Mapping Antibiotic Resistance in Pseudomonas aeruginosa Biofilms to Develop Better Therapies for Cystic Fibrosis

This blog post is by MSU graduate student Michael Maiden.

MSU researchers, Chris Waters, Michael Maiden and Alessandra Hunt, BPS, 04.30.18

Currently, I am a 7th year DO-PhD student in the physician scientist training program in Dr. Christopher Water’s drug development and biofilm laboratory in the department of Microbiology & Molecular Genetics. I was attracted to the Michigan State University and the College of Osteopathic Medicine and, specifically the DO-PhD program, because it offered the opportunity to work on clinically relevant projects that may lead to better therapies for patients in the future.

In the Waters’ lab my research is focused on developing new therapies for chronic infections caused by bacteria in the form of biofilms. Biofilms are a community of cells enmeshed in a self-made gel that renders the community up to 1,000x more resistant to antimicrobial therapies. For this reason, bacteria growing in biofilm communities are a major contributor to chronic infections and death.

One bacterial pathogen, that often infects and forms biofilms in patients, is Pseudomonas aeruginosa. In fact, P. aeruginosa is the leading cause of death in patients with cystic fibrosis (CF). CF is a debilitating genetic disease that results in dry and clogged airways, which trap bacteria and leads to life-long chronic infections, resulting in premature death between the ages of 30 and 40 YO.

A biofilm colony formed by P. aeruginosa surrounded by a secreted self-made mucus that makes the bacteria very difficult to treat.

By early adulthood, nearly 50% of CF patients are chronically infected with P. aeruginosa. To extend the lives of CF patients, it is essential to develop therapeutic interventions that eradicate P. aeruginosa before it is able to form a chronic infection in these patients.

We found that by treating with two specific antimicrobials, tobramycin and triclosan, we could kill up to 99% of P. aeruginosa cells growing in biofilm communities. Further, this combination was effective in as-little-as 2-hrs. These exciting results raised one very difficult question, how?

One way to determine how antimicrobials work is to go after well-known targets and pathways. By either turning them on or off, using various molecular techniques, you can test to see if your particular drug is working through that pathway. We tried this approach with little success. So, we turned to an un-biased evolutionary approach.

Using this method, we took advantage of the natural tendency for bacteria to evolve resistance to any antimicrobial given enough time and small enough doses so that some bacteria may survive and thus mutate their genome. We evolved P. aeruginosa cells growing in a biofilm and rendered them resistant to the combination, by slowing raising the dose with time. Next, we performed whole-genome sequencing to identify the genetic mutation(s) that could help to explain how they became resistant.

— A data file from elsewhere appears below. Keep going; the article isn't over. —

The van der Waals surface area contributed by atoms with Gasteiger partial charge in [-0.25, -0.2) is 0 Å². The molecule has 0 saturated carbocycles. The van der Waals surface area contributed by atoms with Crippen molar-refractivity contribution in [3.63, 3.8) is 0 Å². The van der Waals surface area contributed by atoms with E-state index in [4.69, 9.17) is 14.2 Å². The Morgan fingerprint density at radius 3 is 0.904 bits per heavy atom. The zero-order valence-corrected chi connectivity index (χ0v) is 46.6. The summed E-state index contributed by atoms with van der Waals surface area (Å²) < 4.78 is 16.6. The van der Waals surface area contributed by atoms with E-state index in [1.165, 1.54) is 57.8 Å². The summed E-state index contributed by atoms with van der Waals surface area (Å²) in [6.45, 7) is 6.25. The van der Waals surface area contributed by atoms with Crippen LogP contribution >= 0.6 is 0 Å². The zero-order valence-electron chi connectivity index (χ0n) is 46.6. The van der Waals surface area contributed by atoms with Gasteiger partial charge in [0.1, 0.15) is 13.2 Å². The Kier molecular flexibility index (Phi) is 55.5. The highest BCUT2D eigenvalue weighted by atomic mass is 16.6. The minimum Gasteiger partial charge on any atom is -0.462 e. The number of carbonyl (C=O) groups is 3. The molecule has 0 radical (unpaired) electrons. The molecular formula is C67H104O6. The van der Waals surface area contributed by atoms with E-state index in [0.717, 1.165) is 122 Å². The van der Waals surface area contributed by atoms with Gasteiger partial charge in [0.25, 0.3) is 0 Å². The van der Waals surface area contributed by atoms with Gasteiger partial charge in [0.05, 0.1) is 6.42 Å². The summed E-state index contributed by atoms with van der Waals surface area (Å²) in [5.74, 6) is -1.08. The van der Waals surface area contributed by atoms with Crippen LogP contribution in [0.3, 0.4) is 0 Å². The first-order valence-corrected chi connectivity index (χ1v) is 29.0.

We found a novel mutation in P. aeruginosa renders the bacteria resistant to the combination. This mutation is located within an enzyme essential for protein synthesis. This gave us a valuable clue for how triclosan may be enhancing tobramycin activity, allowing us to formulate a model for how the two work synergistically. Subsequent experiments have supported this model.

Further, the mutation we identified in our evolution mutants has been identified independently in clinical CF isolates of P. aeruginosa, which renders them resistant to tobramycin. Thus, our artificial evolution work in the lab has been validated by the natural evolution taking place in the clinics, specifically in the lungs of CF patients.

We now have a possible lead for how our combination may be working synergistically against P. aeruginosa cells growing in biofilm communities. This new resistance mechanism could be targeted in the future to develop compounds that inhibit this resistance mechanism. Further, knowledge of this mechanism could pave the way for the future development of compounds that work in a similar fashion to our combination, thus, yielding much needed new antimicrobial therapies. Currently, we are exploring how this mechanism renders bacterial cells in a biofilm resistant to our combination.

As antimicrobial resistance continues to be a major threat to human health, it is important to develop better strategies that more effectively use our current antimicrobial arsenal. This combination may by an example of one such strategy. As a future clinician, I am grateful to be a part of a project with strong clinical implications. And as a scientist, I have always been interested in how organisms evolve. The opportunity to perform evolution studies in the lab is both exciting and rewarding, providing little hints into what sustains life and what great trials and tribulations all living organisms have gone through to maintain it.

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